The Heroine’s Journey
When Joseph Campbell wrote his comparative mythology opus, The Hero with a Thousand Faces, he set in motion the embracing of a mono-myth that would launch hundreds of Hollywood and novel writer’s careers.
Campbell’s dense academic writing is not for the fainthearted however and it was Christopher Vogler who brought Campbell’s work to the popular masses with his, The Writers Journey: Mythic Structure for Writers, now in its third edition.
As you may have noticed, both of these works are based upon a male hero figure. For many years, most writers with female protagonists assumed that her journey or character arc would be no different. But it was Campbell who remarked,
“There are no models in our mythology for an individual woman’s quest. Nor is there any model for the male in marriage to an individuated female.” (cited in The Bridge to Wholeness: A Feminine Alternative to the Hero Myth)
Luckily, a few writers have rectified this situation, but before I get to the heroine’s journey, for those not familiar, I will recap Campbell’s hero’s journey (from Vogler’s work mentioned above):
- Heroes are introduced in the ORDINARY WORLD, where
- they receive the CALL TO ADVENTURE.
- They are RELUCTANT at first or REFUSE THE CALL, but
- are encouraged by a MENTOR to
- CROSS THE FIRST THRESHOLD and enter the Special World, where
- they encounter TESTS, ALLIES AND ENEMIES.
- They APPROACH THE INMOST CAVE, crossing a second threshold
- where they endure the SUPREME ORDEAL.
- They take possession of their REWARD and
- are pursued on THE ROAD BACK to the Ordinary World.
- They cross the third threshold, experience a RESURRECTION, and are transformed by the experience.
- They RETURN WITH THE ELIXIR, a boon or treasure to benefit the Ordinary World.
So, finally, with all that background out of the way, we can look to the heroine’s journey…
One of the first to write about the heroine’s journey was Maureen Murdock. Her book is entitled, The Heroine’s Journey.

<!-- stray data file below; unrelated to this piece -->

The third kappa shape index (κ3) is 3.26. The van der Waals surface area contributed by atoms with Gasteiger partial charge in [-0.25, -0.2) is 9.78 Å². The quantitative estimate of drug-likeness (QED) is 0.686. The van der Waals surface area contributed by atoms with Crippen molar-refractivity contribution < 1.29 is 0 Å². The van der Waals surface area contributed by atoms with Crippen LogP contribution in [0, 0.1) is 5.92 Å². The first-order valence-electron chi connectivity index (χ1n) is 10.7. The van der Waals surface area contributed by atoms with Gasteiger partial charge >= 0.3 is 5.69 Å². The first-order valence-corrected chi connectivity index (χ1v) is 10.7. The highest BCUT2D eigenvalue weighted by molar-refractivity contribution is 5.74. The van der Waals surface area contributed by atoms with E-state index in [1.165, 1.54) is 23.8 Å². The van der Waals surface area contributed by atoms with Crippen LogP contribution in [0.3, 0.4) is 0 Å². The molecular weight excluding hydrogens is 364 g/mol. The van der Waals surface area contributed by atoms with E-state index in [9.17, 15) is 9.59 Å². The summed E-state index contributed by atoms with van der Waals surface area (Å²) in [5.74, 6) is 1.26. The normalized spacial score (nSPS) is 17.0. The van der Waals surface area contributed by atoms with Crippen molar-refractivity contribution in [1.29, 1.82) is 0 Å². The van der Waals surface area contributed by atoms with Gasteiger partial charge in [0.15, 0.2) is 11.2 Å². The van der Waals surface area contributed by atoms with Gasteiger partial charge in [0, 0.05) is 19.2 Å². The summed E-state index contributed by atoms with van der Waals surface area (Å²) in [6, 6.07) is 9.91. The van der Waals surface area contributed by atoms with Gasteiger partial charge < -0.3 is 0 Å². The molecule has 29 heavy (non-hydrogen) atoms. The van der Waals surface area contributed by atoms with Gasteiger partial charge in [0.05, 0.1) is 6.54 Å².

Another is The Bridge to Wholeness: A Feminine Alternative to the Hero Myth by Jean Benedict Raffa.
Both of the titles above (and quite a few more) have strong psychological leanings, so for my purposes, in this article, aimed at the fiction writer, I want to call special attention to 45 Master Characters: Mythic Models for Creating Original Characters by Victoria Lynn Schmidt.
What I like about this book is she provides two plot outlining worksheets, one for the “Feminine Journey” and one for the “Masculine Journey.” She also gives us a side-by-side comparison of the differences.
A few of these differences include:
- a circular or episodic framework versus a linear framework
- the heroine’s need to prove herself to herself (rather than the group)
- traveling a path of allowance versus a path of resistance
Whether or not you agree with Schmidt’s take on the heroine’s journey, or even if you think there is no difference from the hero’s, if you are crafting a female protagonist, you should see if Schmidt’s ideas creates or expands a different way of being for your character.
If you are new to the world of archetypes (the hero and heroine are Jungian archetypes), the best place to start is Vogler’s The Writers Journey: Mythic Structure for Writers. I have the second edition. My third edition is on the way. It is my hope that he has expanded it to include the heroine’s journey. Updates to come.